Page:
Up to the time he was twenty-one years of age, his life did not differ materially from those of many others. It was about his twenty-first year that he came to Portland to cast his destinies with the future of the Pacific coast. Mr. Buchtel was born in Union Town, Stark county, Ohio, November 22, 1830. At the tender age of four, he trudged to school and whiled his time away in the old log schoolhouse; and, while he was very young then, still the picture of that old log schoolhouse lingers in his memory. The scenes to-day appear like a dream, as the visions of bygone days revive them by some incident or picture in after life; for the early impressions time never effaces.
Seven years later his parents moved to Urbana, Champaign county, Illinois. Illinois at that time was a new state; and its greatest possession was thousands amid thousands of tenantless acres of prairie, carpeted with nature's green. From twenty to one hundred miles separated neighbors; and division-fence quarrels were few and far between. Urbana people then did their trading at Chicago, a hundred and fifty miles north, or on the Wabash, fifty miles east. One was as handy as the other: for the rough and almost impassable road to Wabash fully made up for the additional one hundred miles to Chicago. In the spring of the year, for convenience, Chicago was really the nearest.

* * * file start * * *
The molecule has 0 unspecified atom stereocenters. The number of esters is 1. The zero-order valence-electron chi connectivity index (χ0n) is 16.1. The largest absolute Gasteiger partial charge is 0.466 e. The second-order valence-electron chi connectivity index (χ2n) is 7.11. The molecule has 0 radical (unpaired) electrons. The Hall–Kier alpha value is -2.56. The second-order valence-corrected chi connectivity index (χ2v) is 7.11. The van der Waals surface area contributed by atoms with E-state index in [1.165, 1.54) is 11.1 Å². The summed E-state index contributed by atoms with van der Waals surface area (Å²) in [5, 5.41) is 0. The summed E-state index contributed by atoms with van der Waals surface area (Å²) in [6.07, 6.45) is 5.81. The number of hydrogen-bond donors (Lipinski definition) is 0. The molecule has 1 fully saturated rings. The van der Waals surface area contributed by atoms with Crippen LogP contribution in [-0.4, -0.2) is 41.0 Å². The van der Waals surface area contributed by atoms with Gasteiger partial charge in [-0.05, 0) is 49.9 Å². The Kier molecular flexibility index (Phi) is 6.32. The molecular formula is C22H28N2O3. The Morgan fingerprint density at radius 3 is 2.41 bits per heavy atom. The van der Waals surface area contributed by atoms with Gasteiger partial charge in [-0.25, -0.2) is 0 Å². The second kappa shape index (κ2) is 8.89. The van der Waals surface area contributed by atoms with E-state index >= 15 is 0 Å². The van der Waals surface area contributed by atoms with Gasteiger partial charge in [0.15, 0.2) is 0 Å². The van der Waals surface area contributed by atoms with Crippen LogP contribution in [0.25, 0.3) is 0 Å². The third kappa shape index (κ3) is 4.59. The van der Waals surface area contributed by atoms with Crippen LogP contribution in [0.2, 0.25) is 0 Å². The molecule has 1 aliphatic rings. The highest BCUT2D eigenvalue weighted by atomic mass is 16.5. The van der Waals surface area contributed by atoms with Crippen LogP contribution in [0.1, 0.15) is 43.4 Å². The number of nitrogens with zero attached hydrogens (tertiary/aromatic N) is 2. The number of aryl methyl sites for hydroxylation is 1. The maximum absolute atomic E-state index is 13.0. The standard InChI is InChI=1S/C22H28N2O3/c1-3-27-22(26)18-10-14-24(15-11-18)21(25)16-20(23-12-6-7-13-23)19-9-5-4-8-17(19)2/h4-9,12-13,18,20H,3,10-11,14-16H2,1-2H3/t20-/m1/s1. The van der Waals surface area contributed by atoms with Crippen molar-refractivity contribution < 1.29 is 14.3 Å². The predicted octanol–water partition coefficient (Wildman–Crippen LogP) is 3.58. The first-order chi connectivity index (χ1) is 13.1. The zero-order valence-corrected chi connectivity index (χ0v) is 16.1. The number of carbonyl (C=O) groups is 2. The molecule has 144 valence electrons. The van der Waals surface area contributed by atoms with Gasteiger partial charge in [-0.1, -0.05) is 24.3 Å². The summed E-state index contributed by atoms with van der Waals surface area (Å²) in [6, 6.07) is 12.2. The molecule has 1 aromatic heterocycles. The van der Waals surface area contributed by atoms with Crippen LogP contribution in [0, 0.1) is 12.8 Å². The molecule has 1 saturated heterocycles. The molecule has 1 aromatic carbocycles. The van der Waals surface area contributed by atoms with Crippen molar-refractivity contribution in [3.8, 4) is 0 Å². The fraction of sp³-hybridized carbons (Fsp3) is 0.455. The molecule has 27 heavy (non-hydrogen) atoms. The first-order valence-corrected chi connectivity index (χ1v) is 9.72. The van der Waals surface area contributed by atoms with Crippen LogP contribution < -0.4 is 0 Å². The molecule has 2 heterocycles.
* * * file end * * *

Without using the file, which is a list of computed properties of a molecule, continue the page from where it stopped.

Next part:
Mr. Buchtel's father followed shingle manufacturing at Urbana, making lap shingles and running the sawmill, until his death, which occurred two years after removing to Illinois. The bereaved family then consisted of himself, brother, sister and mother. His mother resides with him at the ripe old age of eighty-two, with a life well spent in usefulness. His brother Samuel also resides in Portland, being a printer and painter. In Illinois, young Buchtel also went to school, amid graced another log house with his daily presence. The demise of his father ended his school days; for he had to go to work, which he did, for five years, at the tailor's trade. The trade was not to his liking; and he would have rather taken a thrashing every day than to have gone to work, the calling was so distasteful to him. But circumstances altered his case: and it was time best opportunity that the then present afforded. To assist and aid his widowed mother was uppermost in his mind; and, while the calling was repulsive, yet he would endure it for the pittance it yielded to the family.